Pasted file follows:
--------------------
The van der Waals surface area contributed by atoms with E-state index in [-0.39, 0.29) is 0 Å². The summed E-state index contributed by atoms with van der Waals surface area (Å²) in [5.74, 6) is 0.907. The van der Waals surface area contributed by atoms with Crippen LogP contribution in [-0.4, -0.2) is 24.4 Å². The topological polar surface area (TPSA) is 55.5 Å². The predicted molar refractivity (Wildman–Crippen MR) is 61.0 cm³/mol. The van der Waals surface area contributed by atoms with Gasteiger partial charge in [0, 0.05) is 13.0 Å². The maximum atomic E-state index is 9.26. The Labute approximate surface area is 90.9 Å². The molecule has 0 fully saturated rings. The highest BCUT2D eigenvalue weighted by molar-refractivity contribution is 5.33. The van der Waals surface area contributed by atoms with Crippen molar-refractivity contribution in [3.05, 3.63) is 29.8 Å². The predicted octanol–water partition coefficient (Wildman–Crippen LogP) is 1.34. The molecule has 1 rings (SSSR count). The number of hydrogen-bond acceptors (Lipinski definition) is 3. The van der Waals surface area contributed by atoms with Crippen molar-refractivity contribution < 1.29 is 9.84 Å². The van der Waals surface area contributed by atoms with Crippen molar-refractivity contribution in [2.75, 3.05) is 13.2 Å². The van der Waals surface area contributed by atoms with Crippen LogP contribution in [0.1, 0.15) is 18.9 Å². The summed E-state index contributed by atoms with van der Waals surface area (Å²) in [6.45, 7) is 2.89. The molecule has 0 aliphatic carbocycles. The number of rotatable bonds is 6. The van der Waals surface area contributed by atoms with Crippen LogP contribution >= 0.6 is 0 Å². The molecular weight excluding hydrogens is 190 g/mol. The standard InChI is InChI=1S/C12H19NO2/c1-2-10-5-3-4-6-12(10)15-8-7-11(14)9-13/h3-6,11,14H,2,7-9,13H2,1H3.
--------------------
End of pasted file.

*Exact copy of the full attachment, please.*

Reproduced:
The van der Waals surface area contributed by atoms with E-state index in [-0.39, 0.29) is 0 Å². The summed E-state index contributed by atoms with van der Waals surface area (Å²) in [5.74, 6) is 0.907. The van der Waals surface area contributed by atoms with Crippen LogP contribution in [-0.4, -0.2) is 24.4 Å². The topological polar surface area (TPSA) is 55.5 Å². The predicted molar refractivity (Wildman–Crippen MR) is 61.0 cm³/mol. The van der Waals surface area contributed by atoms with Gasteiger partial charge in [0, 0.05) is 13.0 Å². The maximum atomic E-state index is 9.26. The Labute approximate surface area is 90.9 Å². The molecule has 0 fully saturated rings. The highest BCUT2D eigenvalue weighted by molar-refractivity contribution is 5.33. The van der Waals surface area contributed by atoms with Crippen molar-refractivity contribution in [3.05, 3.63) is 29.8 Å². The predicted octanol–water partition coefficient (Wildman–Crippen LogP) is 1.34. The molecule has 1 rings (SSSR count). The number of hydrogen-bond acceptors (Lipinski definition) is 3. The van der Waals surface area contributed by atoms with Crippen molar-refractivity contribution < 1.29 is 9.84 Å². The van der Waals surface area contributed by atoms with Crippen molar-refractivity contribution in [2.75, 3.05) is 13.2 Å². The van der Waals surface area contributed by atoms with Crippen LogP contribution in [0.1, 0.15) is 18.9 Å². The summed E-state index contributed by atoms with van der Waals surface area (Å²) in [6.45, 7) is 2.89. The molecule has 0 aliphatic carbocycles. The number of rotatable bonds is 6. The van der Waals surface area contributed by atoms with Crippen LogP contribution >= 0.6 is 0 Å². The molecular weight excluding hydrogens is 190 g/mol. The standard InChI is InChI=1S/C12H19NO2/c1-2-10-5-3-4-6-12(10)15-8-7-11(14)9-13/h3-6,11,14H,2,7-9,13H2,1H3.